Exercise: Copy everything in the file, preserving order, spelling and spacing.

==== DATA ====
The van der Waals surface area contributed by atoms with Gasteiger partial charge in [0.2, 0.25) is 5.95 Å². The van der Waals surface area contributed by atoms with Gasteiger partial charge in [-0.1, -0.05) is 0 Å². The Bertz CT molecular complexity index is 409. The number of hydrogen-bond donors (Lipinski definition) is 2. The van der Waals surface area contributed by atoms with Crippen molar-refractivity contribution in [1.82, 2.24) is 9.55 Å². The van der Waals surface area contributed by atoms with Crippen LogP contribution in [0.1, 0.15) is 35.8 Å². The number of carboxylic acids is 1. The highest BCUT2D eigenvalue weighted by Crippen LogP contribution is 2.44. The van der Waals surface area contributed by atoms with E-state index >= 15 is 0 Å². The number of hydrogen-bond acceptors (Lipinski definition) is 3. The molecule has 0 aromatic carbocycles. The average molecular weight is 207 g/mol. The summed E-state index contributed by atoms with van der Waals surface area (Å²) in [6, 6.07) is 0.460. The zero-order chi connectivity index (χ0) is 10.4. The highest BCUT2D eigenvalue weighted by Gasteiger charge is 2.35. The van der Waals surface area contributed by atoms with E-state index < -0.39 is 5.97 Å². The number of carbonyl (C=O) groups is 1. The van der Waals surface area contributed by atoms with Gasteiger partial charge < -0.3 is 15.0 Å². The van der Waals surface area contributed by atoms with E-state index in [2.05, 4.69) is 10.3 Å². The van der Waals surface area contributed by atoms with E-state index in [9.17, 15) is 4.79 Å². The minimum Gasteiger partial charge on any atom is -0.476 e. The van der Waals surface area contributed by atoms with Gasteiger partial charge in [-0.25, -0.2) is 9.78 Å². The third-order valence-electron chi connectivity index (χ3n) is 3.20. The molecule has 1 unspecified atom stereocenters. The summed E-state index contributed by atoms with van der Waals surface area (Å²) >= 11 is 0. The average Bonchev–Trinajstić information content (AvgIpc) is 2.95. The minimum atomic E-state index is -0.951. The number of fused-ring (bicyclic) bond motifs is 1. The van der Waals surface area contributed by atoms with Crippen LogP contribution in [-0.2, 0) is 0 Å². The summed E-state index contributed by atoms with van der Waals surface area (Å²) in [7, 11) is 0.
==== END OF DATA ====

The van der Waals surface area contributed by atoms with Gasteiger partial charge in [0.2, 0.25) is 5.95 Å². The van der Waals surface area contributed by atoms with Gasteiger partial charge in [-0.1, -0.05) is 0 Å². The Bertz CT molecular complexity index is 409. The number of hydrogen-bond donors (Lipinski definition) is 2. The van der Waals surface area contributed by atoms with Crippen molar-refractivity contribution in [1.82, 2.24) is 9.55 Å². The van der Waals surface area contributed by atoms with Crippen LogP contribution in [0.1, 0.15) is 35.8 Å². The number of carboxylic acids is 1. The highest BCUT2D eigenvalue weighted by Crippen LogP contribution is 2.44. The van der Waals surface area contributed by atoms with E-state index >= 15 is 0 Å². The number of hydrogen-bond acceptors (Lipinski definition) is 3. The molecule has 0 aromatic carbocycles. The average molecular weight is 207 g/mol. The summed E-state index contributed by atoms with van der Waals surface area (Å²) in [6, 6.07) is 0.460. The zero-order chi connectivity index (χ0) is 10.4. The highest BCUT2D eigenvalue weighted by Gasteiger charge is 2.35. The van der Waals surface area contributed by atoms with E-state index < -0.39 is 5.97 Å². The number of carbonyl (C=O) groups is 1. The van der Waals surface area contributed by atoms with Gasteiger partial charge < -0.3 is 15.0 Å². The van der Waals surface area contributed by atoms with E-state index in [2.05, 4.69) is 10.3 Å². The van der Waals surface area contributed by atoms with E-state index in [9.17, 15) is 4.79 Å². The minimum Gasteiger partial charge on any atom is -0.476 e. The van der Waals surface area contributed by atoms with Gasteiger partial charge in [-0.25, -0.2) is 9.78 Å². The third-order valence-electron chi connectivity index (χ3n) is 3.20. The molecule has 1 unspecified atom stereocenters. The summed E-state index contributed by atoms with van der Waals surface area (Å²) >= 11 is 0. The average Bonchev–Trinajstić information content (AvgIpc) is 2.95. The minimum atomic E-state index is -0.951. The number of fused-ring (bicyclic) bond motifs is 1. The van der Waals surface area contributed by atoms with Crippen LogP contribution in [-0.2, 0) is 0 Å². The summed E-state index contributed by atoms with van der Waals surface area (Å²) in [7, 11) is 0.